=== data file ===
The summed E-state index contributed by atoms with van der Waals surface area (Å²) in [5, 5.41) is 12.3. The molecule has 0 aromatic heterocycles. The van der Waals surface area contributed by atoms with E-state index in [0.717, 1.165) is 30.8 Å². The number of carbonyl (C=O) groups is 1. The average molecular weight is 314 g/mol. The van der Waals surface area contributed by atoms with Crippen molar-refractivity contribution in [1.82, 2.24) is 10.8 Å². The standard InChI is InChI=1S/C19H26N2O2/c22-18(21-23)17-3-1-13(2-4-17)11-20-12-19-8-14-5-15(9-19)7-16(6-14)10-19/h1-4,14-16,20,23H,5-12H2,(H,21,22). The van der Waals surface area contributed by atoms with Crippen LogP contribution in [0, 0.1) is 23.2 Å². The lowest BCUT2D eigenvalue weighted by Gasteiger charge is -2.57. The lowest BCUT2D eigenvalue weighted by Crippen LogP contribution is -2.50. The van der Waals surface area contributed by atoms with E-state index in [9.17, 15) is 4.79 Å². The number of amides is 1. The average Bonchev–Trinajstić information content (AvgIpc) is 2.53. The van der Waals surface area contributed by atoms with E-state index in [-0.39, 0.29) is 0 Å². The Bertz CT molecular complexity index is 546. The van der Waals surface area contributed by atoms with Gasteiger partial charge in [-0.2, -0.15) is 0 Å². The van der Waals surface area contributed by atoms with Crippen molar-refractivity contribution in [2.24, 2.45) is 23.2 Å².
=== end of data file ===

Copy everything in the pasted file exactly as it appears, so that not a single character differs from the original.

The summed E-state index contributed by atoms with van der Waals surface area (Å²) in [5, 5.41) is 12.3. The molecule has 0 aromatic heterocycles. The van der Waals surface area contributed by atoms with E-state index in [0.717, 1.165) is 30.8 Å². The number of carbonyl (C=O) groups is 1. The average molecular weight is 314 g/mol. The van der Waals surface area contributed by atoms with Crippen molar-refractivity contribution in [1.82, 2.24) is 10.8 Å². The standard InChI is InChI=1S/C19H26N2O2/c22-18(21-23)17-3-1-13(2-4-17)11-20-12-19-8-14-5-15(9-19)7-16(6-14)10-19/h1-4,14-16,20,23H,5-12H2,(H,21,22). The van der Waals surface area contributed by atoms with Crippen LogP contribution in [0, 0.1) is 23.2 Å². The lowest BCUT2D eigenvalue weighted by Gasteiger charge is -2.57. The lowest BCUT2D eigenvalue weighted by Crippen LogP contribution is -2.50. The van der Waals surface area contributed by atoms with E-state index in [9.17, 15) is 4.79 Å². The number of amides is 1. The average Bonchev–Trinajstić information content (AvgIpc) is 2.53. The van der Waals surface area contributed by atoms with E-state index in [-0.39, 0.29) is 0 Å². The Bertz CT molecular complexity index is 546. The van der Waals surface area contributed by atoms with Gasteiger partial charge in [-0.2, -0.15) is 0 Å². The van der Waals surface area contributed by atoms with Crippen molar-refractivity contribution in [2.24, 2.45) is 23.2 Å².